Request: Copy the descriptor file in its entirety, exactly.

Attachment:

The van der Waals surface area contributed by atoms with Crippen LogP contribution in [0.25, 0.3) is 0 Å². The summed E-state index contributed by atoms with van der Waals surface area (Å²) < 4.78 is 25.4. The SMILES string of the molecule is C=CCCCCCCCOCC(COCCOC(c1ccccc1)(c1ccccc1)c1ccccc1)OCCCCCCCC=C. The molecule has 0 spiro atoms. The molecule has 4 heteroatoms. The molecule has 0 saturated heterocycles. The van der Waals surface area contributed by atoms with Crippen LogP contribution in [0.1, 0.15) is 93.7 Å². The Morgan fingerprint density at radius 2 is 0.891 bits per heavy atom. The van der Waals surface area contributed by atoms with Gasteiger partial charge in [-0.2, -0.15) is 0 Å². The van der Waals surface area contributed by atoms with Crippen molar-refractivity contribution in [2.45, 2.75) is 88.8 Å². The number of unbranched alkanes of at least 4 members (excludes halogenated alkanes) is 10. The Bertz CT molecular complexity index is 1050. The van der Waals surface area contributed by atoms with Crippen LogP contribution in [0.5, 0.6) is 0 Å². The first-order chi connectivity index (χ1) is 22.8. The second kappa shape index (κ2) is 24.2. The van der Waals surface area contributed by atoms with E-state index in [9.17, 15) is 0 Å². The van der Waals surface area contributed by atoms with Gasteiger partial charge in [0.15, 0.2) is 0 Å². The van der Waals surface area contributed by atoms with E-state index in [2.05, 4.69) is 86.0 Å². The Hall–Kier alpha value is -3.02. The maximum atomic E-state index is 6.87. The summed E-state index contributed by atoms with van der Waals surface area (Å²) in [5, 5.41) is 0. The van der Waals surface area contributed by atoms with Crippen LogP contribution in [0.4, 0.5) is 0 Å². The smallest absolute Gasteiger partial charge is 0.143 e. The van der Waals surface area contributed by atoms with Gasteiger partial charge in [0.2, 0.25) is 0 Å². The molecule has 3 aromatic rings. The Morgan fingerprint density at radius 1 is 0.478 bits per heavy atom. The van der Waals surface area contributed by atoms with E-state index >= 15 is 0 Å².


The van der Waals surface area contributed by atoms with Crippen LogP contribution in [0.25, 0.3) is 0 Å². The summed E-state index contributed by atoms with van der Waals surface area (Å²) < 4.78 is 25.4. The SMILES string of the molecule is C=CCCCCCCCOCC(COCCOC(c1ccccc1)(c1ccccc1)c1ccccc1)OCCCCCCCC=C. The molecule has 0 spiro atoms. The molecule has 4 heteroatoms. The molecule has 0 saturated heterocycles. The van der Waals surface area contributed by atoms with Crippen LogP contribution in [0.1, 0.15) is 93.7 Å². The Morgan fingerprint density at radius 2 is 0.891 bits per heavy atom. The van der Waals surface area contributed by atoms with Gasteiger partial charge in [-0.2, -0.15) is 0 Å². The van der Waals surface area contributed by atoms with Crippen molar-refractivity contribution in [2.45, 2.75) is 88.8 Å². The number of unbranched alkanes of at least 4 members (excludes halogenated alkanes) is 10. The Bertz CT molecular complexity index is 1050. The van der Waals surface area contributed by atoms with Crippen LogP contribution in [0.5, 0.6) is 0 Å². The first-order chi connectivity index (χ1) is 22.8. The second kappa shape index (κ2) is 24.2. The van der Waals surface area contributed by atoms with E-state index in [9.17, 15) is 0 Å². The van der Waals surface area contributed by atoms with Gasteiger partial charge in [0.15, 0.2) is 0 Å². The van der Waals surface area contributed by atoms with E-state index in [2.05, 4.69) is 86.0 Å². The Hall–Kier alpha value is -3.02. The maximum atomic E-state index is 6.87. The summed E-state index contributed by atoms with van der Waals surface area (Å²) in [5, 5.41) is 0. The van der Waals surface area contributed by atoms with Crippen LogP contribution in [0.4, 0.5) is 0 Å². The smallest absolute Gasteiger partial charge is 0.143 e. The van der Waals surface area contributed by atoms with Gasteiger partial charge in [0.2, 0.25) is 0 Å². The molecule has 3 aromatic rings. The Morgan fingerprint density at radius 1 is 0.478 bits per heavy atom. The van der Waals surface area contributed by atoms with E-state index >= 15 is 0 Å².